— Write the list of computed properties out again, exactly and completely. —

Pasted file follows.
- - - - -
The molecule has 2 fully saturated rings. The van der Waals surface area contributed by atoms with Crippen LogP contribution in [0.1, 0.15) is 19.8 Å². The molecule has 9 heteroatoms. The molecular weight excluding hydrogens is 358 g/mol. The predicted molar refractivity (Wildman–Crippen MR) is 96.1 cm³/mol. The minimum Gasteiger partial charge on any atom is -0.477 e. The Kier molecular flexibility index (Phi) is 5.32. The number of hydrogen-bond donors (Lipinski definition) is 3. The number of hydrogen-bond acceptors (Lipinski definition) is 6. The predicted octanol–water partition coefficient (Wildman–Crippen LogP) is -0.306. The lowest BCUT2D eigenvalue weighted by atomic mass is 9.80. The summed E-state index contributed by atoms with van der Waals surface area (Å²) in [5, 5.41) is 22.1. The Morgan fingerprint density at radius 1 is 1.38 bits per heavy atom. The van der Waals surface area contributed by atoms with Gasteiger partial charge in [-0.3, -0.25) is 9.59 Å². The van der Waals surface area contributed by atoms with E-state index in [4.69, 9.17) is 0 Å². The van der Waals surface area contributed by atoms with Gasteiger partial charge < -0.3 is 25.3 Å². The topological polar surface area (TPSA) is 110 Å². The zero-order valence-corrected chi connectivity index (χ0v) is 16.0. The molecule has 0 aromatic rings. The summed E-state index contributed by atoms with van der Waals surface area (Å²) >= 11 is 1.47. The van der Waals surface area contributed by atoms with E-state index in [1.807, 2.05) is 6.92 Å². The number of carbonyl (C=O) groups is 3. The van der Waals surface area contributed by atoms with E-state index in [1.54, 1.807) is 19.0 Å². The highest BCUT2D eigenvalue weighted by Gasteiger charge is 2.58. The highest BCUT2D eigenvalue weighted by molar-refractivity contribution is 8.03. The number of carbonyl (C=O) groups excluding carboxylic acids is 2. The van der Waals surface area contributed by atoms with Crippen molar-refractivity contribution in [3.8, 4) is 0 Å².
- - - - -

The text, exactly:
The molecule has 2 fully saturated rings. The van der Waals surface area contributed by atoms with Crippen LogP contribution in [0.1, 0.15) is 19.8 Å². The molecule has 9 heteroatoms. The molecular weight excluding hydrogens is 358 g/mol. The predicted molar refractivity (Wildman–Crippen MR) is 96.1 cm³/mol. The minimum Gasteiger partial charge on any atom is -0.477 e. The Kier molecular flexibility index (Phi) is 5.32. The number of hydrogen-bond donors (Lipinski definition) is 3. The number of hydrogen-bond acceptors (Lipinski definition) is 6. The predicted octanol–water partition coefficient (Wildman–Crippen LogP) is -0.306. The lowest BCUT2D eigenvalue weighted by atomic mass is 9.80. The summed E-state index contributed by atoms with van der Waals surface area (Å²) in [5, 5.41) is 22.1. The Morgan fingerprint density at radius 1 is 1.38 bits per heavy atom. The van der Waals surface area contributed by atoms with Gasteiger partial charge in [-0.3, -0.25) is 9.59 Å². The van der Waals surface area contributed by atoms with E-state index in [4.69, 9.17) is 0 Å². The van der Waals surface area contributed by atoms with Gasteiger partial charge < -0.3 is 25.3 Å². The topological polar surface area (TPSA) is 110 Å². The zero-order valence-corrected chi connectivity index (χ0v) is 16.0. The molecule has 0 aromatic rings. The summed E-state index contributed by atoms with van der Waals surface area (Å²) >= 11 is 1.47. The van der Waals surface area contributed by atoms with E-state index in [1.807, 2.05) is 6.92 Å². The number of carbonyl (C=O) groups is 3. The van der Waals surface area contributed by atoms with E-state index in [1.54, 1.807) is 19.0 Å². The highest BCUT2D eigenvalue weighted by Gasteiger charge is 2.58. The highest BCUT2D eigenvalue weighted by molar-refractivity contribution is 8.03. The number of carbonyl (C=O) groups excluding carboxylic acids is 2. The van der Waals surface area contributed by atoms with Crippen molar-refractivity contribution in [3.8, 4) is 0 Å².